, 17 tweets, 6 min read
This is the Gold Star by our light switch in #Room407. Purchased at Goodwill for a quarter, it is a symbol of affirmation for our students as they leave each day. For two months, I watched as students would touch, tap, or gently palm the star as they left. But, then, one day. . .
I came back after an absence. I turned on the light switch to find the Gold Star still on the wall but fractured. I was very upset. I felt as though a positive initiative on its way to new tradition had failed. All that held the Star together was the sticker and Command Strips.
I brought the fractured star home and I have kept it in this state for a few weeks now. Students have been upset. They wanted to know when the star would come back. I just didn’t know. Could we put it back and not acknowledge it’s having been broken? I couldn’t see how we could.
And then, appearing on my desk without announcement, there was this gold star. Cut unevenly from a block of wood and spray painted gold, a seeming replacement for our star. But, who? Who listened? Who heard? Who responded? Wouldn’t you like to know? I did.
It was one of the most quiet young women in one of my most animated classes this year. Her friend revealed the restorer is the star to us. And a humble head nodded toward me. She had cut the star that weekend. Sixteen years I had waited for a moment just like this one to happen.
What had been MY idea and initiative was now student-shared. We can say, “Be kind” and still have issues with unkindness. We hang the posters. We say the words. But, do we speak love with consistency? Is it part of our daily dialogue? Mantras soon become rote. Models are real.
But, my curiosity about this new Star was not yet satiated (I am a natural wonder-er and I believe in conscious serendipity). I brought the wooden star home. I had to see if it would mount to the original. It was almost perfect.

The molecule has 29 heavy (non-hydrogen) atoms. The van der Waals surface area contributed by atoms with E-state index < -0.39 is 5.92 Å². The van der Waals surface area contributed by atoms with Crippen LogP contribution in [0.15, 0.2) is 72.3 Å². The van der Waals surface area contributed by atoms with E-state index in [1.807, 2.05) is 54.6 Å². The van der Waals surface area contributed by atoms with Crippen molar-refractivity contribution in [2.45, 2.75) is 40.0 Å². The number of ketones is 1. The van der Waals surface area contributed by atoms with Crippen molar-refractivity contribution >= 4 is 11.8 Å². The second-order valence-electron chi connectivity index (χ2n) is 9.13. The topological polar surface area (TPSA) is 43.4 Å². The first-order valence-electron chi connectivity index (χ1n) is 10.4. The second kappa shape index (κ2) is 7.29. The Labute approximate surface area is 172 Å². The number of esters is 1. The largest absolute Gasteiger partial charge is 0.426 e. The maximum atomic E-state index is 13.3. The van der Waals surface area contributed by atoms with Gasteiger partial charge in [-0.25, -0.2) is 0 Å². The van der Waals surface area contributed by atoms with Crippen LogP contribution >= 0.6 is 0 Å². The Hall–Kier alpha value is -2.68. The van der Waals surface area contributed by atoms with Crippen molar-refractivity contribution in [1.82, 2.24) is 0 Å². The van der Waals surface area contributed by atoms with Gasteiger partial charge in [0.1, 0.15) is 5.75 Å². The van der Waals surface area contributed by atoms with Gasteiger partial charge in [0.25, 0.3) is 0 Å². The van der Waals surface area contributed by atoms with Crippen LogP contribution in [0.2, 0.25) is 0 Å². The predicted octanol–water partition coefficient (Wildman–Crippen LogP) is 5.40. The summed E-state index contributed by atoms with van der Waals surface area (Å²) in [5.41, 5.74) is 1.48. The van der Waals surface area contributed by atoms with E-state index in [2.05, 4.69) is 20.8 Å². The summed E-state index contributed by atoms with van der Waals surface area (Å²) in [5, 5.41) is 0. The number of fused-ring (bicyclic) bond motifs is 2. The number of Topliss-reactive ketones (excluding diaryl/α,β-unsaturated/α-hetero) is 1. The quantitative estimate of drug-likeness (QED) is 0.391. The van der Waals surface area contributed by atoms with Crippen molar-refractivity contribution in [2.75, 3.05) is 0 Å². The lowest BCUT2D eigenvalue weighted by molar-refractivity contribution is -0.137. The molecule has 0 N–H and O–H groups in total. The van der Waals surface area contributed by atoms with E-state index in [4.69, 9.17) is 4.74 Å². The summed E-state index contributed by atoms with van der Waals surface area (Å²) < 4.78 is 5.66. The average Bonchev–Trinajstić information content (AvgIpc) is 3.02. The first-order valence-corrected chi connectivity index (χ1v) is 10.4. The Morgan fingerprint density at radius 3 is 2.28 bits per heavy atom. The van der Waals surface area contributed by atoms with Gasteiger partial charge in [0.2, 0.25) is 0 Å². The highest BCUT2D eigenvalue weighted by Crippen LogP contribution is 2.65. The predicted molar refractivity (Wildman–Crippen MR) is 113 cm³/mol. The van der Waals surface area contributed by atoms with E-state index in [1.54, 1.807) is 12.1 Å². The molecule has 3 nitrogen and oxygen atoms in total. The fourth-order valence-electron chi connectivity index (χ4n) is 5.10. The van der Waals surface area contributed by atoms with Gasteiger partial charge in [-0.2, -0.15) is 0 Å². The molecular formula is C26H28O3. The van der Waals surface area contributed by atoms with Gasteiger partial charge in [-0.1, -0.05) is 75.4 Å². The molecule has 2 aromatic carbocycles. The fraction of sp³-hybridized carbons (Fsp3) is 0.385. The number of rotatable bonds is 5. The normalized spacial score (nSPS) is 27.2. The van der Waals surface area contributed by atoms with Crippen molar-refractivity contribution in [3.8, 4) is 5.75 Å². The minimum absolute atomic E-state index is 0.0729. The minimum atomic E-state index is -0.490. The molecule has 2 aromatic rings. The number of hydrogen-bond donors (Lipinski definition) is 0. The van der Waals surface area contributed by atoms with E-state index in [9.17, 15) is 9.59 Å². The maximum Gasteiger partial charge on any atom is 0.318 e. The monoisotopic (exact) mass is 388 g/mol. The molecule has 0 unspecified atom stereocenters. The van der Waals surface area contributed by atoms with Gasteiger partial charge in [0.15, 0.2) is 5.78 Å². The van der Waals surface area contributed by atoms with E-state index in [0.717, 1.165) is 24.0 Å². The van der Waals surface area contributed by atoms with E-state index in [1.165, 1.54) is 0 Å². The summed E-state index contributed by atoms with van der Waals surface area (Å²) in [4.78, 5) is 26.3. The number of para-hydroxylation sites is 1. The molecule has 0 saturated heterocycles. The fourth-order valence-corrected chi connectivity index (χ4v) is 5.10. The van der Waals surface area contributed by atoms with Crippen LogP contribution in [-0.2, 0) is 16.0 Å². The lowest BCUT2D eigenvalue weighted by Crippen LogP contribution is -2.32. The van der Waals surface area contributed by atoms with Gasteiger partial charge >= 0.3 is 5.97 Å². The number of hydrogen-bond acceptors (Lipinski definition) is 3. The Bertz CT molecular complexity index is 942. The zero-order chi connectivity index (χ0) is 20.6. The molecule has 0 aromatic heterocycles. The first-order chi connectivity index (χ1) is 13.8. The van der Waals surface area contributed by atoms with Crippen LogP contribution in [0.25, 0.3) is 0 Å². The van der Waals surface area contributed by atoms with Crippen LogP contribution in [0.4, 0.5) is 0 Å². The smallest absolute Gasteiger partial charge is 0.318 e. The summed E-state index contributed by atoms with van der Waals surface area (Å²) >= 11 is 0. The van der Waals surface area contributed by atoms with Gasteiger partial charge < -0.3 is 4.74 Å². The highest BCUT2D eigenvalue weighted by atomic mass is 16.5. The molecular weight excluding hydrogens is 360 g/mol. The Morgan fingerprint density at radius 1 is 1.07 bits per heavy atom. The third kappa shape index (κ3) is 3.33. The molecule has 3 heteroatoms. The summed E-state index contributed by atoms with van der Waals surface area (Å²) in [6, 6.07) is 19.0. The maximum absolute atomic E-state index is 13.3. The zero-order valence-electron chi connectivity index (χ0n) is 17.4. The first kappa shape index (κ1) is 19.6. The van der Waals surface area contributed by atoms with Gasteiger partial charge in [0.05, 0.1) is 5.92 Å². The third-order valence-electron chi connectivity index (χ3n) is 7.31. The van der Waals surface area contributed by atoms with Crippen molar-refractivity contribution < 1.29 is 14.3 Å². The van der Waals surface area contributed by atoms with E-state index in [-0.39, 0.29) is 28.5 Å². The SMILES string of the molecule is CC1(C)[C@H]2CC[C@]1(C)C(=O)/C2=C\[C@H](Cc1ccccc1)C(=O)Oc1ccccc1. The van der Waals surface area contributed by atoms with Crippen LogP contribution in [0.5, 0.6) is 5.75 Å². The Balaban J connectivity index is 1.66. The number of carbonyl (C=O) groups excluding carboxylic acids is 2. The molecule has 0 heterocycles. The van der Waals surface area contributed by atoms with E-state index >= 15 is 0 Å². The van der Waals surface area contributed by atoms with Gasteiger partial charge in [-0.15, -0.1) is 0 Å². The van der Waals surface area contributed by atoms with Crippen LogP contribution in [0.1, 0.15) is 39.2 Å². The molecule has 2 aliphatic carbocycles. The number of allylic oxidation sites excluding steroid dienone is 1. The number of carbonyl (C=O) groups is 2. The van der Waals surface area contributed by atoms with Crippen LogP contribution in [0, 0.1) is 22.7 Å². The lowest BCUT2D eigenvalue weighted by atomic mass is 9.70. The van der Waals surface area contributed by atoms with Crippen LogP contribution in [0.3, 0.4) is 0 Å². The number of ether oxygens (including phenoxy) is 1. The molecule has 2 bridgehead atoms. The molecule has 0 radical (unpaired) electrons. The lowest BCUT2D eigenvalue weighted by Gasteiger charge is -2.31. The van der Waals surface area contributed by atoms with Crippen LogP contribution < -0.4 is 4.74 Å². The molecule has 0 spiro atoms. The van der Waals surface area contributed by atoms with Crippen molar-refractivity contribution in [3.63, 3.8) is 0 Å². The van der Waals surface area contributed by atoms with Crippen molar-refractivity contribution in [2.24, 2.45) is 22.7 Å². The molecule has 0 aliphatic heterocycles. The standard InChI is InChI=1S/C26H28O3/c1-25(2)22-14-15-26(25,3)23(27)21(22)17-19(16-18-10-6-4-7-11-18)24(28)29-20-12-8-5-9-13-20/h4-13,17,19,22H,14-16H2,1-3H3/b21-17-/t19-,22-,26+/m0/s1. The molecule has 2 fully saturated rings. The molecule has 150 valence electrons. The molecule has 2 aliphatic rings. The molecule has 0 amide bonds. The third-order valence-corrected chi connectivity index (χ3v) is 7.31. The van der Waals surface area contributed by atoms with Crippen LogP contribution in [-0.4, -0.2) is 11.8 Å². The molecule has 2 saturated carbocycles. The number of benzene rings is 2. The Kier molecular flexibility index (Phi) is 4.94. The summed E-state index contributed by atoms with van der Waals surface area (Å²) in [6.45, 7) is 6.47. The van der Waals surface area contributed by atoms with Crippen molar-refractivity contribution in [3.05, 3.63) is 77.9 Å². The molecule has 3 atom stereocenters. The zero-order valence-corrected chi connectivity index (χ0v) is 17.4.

Almost perfect. As stars fall to earth, they tend to somehow sparkle and shine, giving what light they have left to a world in need of illumination. Fallen stars are still alive and lively. And, they still can do what they are called to do: to cluster. To align with other stars.
On this rainy Saturday afternoon, I softly sanded down the edges and the sharp points so that we can let these two stars—teacher’s and student’s—to create a new fixture in the room. Strengthened now by one quiet student’s buy-in, all who share this learning space will benefit.
When stars align, new pathways are realized. For each of us. I don’t know who broke our star (and I don’t want to; we’ll simply speak to general hurts and frustrations). I did keep the fracture lines to remind all of us of how quickly we can lose our way.
As I gently restored OUR star, I thought, “This is the nature of stars on earth. Break one. Break many. But we keep looking up, at a star-filled sky each night. They cannot break them all. Especially if we don’t let them.”
And now. . .here is one fractured star repaired. It is strengthened, carved from wood, cast in clay. We share this star stuff, you and I. Before this restored star goes back on the wall, I want to hold it for just a second with the student who helped me to find its shine again.
For as long as I live (and teach), I will speak affirmation. I will speak love. I will look to the heavens above and give thanks for the stars given and the ones I am called to maintain. I think I’ll look this student up in ten years. This star will be my retirement gift to her.
@threadreaderapp: Please unroll me so I can share.
Update: The star has been clear enameled so we don’t rub the glitter off. It feels great to the touch (I’ve already tried it; I swear I felt a charge of energy). This star just may be human-powered and regenerative by touch. Time will tell.
In AWAKENING THE HEART, @GeorgiaHeard1 writes, “Children [do this] for adults all the time; they help us to see the beauty in things we no longer see, that have been obscured by a film of familiarity” (92). I’m going to start looking up a little more. And looking in. For beauty.
Update: Our #Room407 “Gold Star” is back! #THIS407
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